#20 Women on the Frontlines (April 2011)
!! This newsletter celebrates women!!
Its theme, its focus, is on how women can be, are, and should be on the front lines of a great, historical change in which, to paraphrase the visionary Martin Luther King, Jr., the people of the world unite to bend the arc of history toward nonviolence. Reading about what women have done and are doing may inspire you. The essay "Changing the Biological Chemistry to Nonviolence Movements" may cause you to think about nonviolence protest in a new way.
Women of Liberia Win Peace
Are you a skeptic, quite sure it would be impossible to abolish war? Maybe you think most especially that there is no way for a nonviolent strategy to succeed in changing how we live for the better if it means ending war.
Skeptics tend to feel nonviolence can't work for a variety of reasons. Often it's because they're unaware of successful applications. The media do not place much emphasis on nonviolent successes.
A remarkable contemporary example comes out of Liberia, a small country in West Africa. Christian and Muslim women banded together. Their story is told in a fine documentary film Pray the Devil Back to Hell. Read the inspiring story of what Liberia's women accomplished. It serves as both metaphor and model for how citizens united and unafraid can end the madness of war.
A viewing guide stressing the principles of nonviolent direct action
is available, download it from the AFWW site.
When asked if working to abolish war might be too big a goal, too ambitious, Abigail Disney, the producer of "Pray the Devil Back to Hell" said, "I think we should commit ourselves to fighting for something that is so big that we will never live to see it because otherwise we're not fighting for something big enough."
(in a talk at the Joan B. Kroc Institute for Peace and Justice, March 2011).
Peace Ethologist Judith Hand -- Women, Nonviolent Actions, Women as Key to Ending War
Evolutionary biologist and peace ethologist Judith Hand was inspired by the women of Liberia and the successful struggle of the women of the United States to win the vote. She offers essays on putting women on the front lines of nonviolent actions of civil disobedience whenever circumstances allow. This simple tactic changes the chemistry of the interaction from one between two opposed male groups to one in which male defenders of the status quo are being challenged by women: their mothers, daughters, and grandmothers, who are seeking peaceful change.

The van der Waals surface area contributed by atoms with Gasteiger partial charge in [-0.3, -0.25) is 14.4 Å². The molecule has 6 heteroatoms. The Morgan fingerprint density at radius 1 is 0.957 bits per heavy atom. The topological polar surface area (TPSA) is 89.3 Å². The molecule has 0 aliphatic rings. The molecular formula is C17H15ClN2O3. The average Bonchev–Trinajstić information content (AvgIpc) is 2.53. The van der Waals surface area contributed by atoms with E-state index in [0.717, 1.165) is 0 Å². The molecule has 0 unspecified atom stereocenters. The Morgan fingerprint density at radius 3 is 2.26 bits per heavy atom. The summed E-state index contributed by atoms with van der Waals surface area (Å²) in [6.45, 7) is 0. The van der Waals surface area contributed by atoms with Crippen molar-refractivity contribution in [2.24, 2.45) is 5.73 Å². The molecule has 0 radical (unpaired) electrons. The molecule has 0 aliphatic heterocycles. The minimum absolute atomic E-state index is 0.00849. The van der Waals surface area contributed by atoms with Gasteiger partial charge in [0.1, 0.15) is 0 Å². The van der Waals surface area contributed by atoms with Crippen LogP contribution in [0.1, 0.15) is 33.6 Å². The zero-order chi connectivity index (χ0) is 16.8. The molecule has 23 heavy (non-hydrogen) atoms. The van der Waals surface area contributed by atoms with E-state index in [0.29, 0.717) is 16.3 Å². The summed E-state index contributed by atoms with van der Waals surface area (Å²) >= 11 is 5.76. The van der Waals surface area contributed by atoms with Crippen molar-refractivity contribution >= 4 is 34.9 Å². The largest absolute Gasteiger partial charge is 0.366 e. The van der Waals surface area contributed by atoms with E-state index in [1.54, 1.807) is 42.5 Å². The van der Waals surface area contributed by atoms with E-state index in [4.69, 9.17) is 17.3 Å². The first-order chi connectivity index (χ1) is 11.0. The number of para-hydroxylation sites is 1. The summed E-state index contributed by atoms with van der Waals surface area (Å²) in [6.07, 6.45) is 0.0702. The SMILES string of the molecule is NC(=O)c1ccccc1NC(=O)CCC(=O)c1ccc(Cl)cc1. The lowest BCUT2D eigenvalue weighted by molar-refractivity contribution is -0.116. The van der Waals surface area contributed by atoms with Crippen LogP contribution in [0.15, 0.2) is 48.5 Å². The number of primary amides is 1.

Read her thoughts on the potential advantages of this change in tactics in the essay "Changing the Biological Chemistry of Nonviolence Movements: Women on the Front Lines".
A blog by Dr. Hand explores why women are not only the key to ending poverty, they are also key to ending war. Visit the blog at afww.wordpress.com. She is also now on Facebook.
Women of Tahrir Square, Egypt 2011
Estimates are that 25% of the protesters in Tahrir Square were women. The Egyptian revolutionaries remained remarkable peaceful, one of the great strengths of their struggle. "Peaceful!" "Peaceful!" was a cry often heard.
AFWW is of the opinion that the presence of these women might have been an important contributor to keeping the activists nonviolent ... thus strengthening the validity of the protest and also winning the world's admiration.
Reporting by Western mainstream TV Media conveyed the impression that all, or nearly all, the revolutionaries were men. But to be true and to learn something important, history needs to explore and then consider the possible effect women might have had.
If one knows where to look, some insightful information is available. If you are curious, check out the following:
"Egyptian Women Play Vital Role in Anti-Mubarak Protests" Spero News RFE/RA. http://t.co/I2PnwWa
"Revolutionary Women" Beenish Ahmed, The American Prospect http://tinyurl.com/4fenueg
"Photo Story: Women of Egypt." Global Post http://tinyurl.com/4gouryz
"The Unseen Factor: Egypt's Women Protestors." Deutsche Welle http://tinyurl.com/48626l9
Women Nobel Peace Laureates
Our seven living women Nobel Peace Laureates are definitely on the frontlines. Five are pictured here, left to right: Jody Williams, Betty Williams, Shirin Ebadi, Mairead McGuire, and Wangari Maathai. Mary Robinson, former President of Ireland, is another example of powerful women on the march. She is quoted in a Nobel Women's Initiative newsletter as follows: there is "...the need for women to be front and centre in the peace processes...." Women do need to be involved in peace processes. They also need to play a prominent role in nonviolent direct action, to help prevent events from erupting into violence. And when we have abolished war, women will have been full partners with men in leading the way. Read about the 2010 Delegation to Israel and Palestine at www.nobelwomensinitiative.org.
"I think we should commit ourselves to fighting for something that is so big that we will never live to see it because otherwise we're not fighting for something big enough."
Abigail Disney, Producer of documentary film "Pray the Devil Back to Hell." Joan B. Kroc Institute for Peace and Justice, March 2011.
A Good Movie
See "The U.S. vs. John Lennon." John didn't just sing songs. He was an Activist, Visionary, and Revolutionary. So revolutionary that he frightened the U.S. government. Watch and appreciate Lennon's work to lay a foundation for a future without war.
A Good Book
Gene Sharp, Waging Nonviolent Struggle. 20th century practice and 21st century potential.
This book is a vast repository of information about nonviolent struggle, the ultimate "how to."